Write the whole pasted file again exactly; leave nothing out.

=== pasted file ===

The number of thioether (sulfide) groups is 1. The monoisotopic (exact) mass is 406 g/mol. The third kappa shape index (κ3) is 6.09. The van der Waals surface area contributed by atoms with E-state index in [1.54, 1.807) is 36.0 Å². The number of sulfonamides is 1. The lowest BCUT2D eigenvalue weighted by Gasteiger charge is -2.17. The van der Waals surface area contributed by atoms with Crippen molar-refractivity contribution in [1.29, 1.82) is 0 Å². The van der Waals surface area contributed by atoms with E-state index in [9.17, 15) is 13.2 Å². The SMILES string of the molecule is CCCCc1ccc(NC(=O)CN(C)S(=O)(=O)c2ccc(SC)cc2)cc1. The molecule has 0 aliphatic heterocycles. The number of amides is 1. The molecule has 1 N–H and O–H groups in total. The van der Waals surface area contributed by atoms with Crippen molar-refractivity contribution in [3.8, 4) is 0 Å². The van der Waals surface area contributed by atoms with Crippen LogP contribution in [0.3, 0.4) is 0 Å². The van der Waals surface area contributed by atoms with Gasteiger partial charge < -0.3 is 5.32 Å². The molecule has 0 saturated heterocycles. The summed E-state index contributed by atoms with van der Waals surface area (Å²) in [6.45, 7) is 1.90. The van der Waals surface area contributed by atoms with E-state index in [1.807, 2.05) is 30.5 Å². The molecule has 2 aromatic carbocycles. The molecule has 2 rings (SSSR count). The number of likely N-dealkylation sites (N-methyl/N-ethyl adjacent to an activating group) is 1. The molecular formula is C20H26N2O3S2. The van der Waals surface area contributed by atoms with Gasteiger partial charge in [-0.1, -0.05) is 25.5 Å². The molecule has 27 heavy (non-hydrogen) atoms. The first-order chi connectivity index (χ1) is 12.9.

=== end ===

The number of thioether (sulfide) groups is 1. The monoisotopic (exact) mass is 406 g/mol. The third kappa shape index (κ3) is 6.09. The van der Waals surface area contributed by atoms with E-state index in [1.54, 1.807) is 36.0 Å². The number of sulfonamides is 1. The lowest BCUT2D eigenvalue weighted by Gasteiger charge is -2.17. The van der Waals surface area contributed by atoms with Crippen molar-refractivity contribution in [1.29, 1.82) is 0 Å². The van der Waals surface area contributed by atoms with E-state index in [9.17, 15) is 13.2 Å². The SMILES string of the molecule is CCCCc1ccc(NC(=O)CN(C)S(=O)(=O)c2ccc(SC)cc2)cc1. The molecule has 0 aliphatic heterocycles. The number of amides is 1. The molecule has 1 N–H and O–H groups in total. The van der Waals surface area contributed by atoms with Crippen molar-refractivity contribution in [3.8, 4) is 0 Å². The van der Waals surface area contributed by atoms with Crippen LogP contribution in [0.3, 0.4) is 0 Å². The van der Waals surface area contributed by atoms with Gasteiger partial charge < -0.3 is 5.32 Å². The molecule has 0 saturated heterocycles. The summed E-state index contributed by atoms with van der Waals surface area (Å²) in [6.45, 7) is 1.90. The van der Waals surface area contributed by atoms with E-state index in [1.807, 2.05) is 30.5 Å². The molecule has 2 aromatic carbocycles. The molecule has 2 rings (SSSR count). The number of likely N-dealkylation sites (N-methyl/N-ethyl adjacent to an activating group) is 1. The molecular formula is C20H26N2O3S2. The van der Waals surface area contributed by atoms with Gasteiger partial charge in [-0.1, -0.05) is 25.5 Å². The molecule has 27 heavy (non-hydrogen) atoms. The first-order chi connectivity index (χ1) is 12.9.